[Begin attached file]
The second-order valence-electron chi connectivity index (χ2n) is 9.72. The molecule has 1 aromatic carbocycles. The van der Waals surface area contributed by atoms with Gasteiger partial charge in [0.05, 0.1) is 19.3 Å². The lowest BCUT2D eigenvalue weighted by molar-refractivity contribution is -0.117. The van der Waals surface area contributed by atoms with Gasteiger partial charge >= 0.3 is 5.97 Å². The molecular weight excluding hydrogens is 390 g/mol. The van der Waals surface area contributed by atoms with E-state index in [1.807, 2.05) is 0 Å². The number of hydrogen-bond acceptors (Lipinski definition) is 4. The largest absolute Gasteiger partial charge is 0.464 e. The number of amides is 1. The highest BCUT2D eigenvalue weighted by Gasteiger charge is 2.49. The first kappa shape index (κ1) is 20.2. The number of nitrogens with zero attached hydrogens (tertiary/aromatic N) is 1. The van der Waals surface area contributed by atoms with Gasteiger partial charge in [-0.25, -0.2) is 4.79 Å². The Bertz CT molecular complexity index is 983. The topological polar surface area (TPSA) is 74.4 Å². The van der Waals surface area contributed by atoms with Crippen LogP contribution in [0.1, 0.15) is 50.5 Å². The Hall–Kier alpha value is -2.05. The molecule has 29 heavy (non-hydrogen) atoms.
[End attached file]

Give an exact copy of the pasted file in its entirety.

The second-order valence-electron chi connectivity index (χ2n) is 9.72. The molecule has 1 aromatic carbocycles. The van der Waals surface area contributed by atoms with Gasteiger partial charge in [0.05, 0.1) is 19.3 Å². The lowest BCUT2D eigenvalue weighted by molar-refractivity contribution is -0.117. The van der Waals surface area contributed by atoms with Gasteiger partial charge >= 0.3 is 5.97 Å². The molecular weight excluding hydrogens is 390 g/mol. The van der Waals surface area contributed by atoms with E-state index in [1.807, 2.05) is 0 Å². The number of hydrogen-bond acceptors (Lipinski definition) is 4. The largest absolute Gasteiger partial charge is 0.464 e. The number of amides is 1. The highest BCUT2D eigenvalue weighted by Gasteiger charge is 2.49. The first kappa shape index (κ1) is 20.2. The number of nitrogens with zero attached hydrogens (tertiary/aromatic N) is 1. The van der Waals surface area contributed by atoms with Gasteiger partial charge in [-0.25, -0.2) is 4.79 Å². The Bertz CT molecular complexity index is 983. The topological polar surface area (TPSA) is 74.4 Å². The van der Waals surface area contributed by atoms with Crippen LogP contribution in [0.1, 0.15) is 50.5 Å². The Hall–Kier alpha value is -2.05. The molecule has 29 heavy (non-hydrogen) atoms.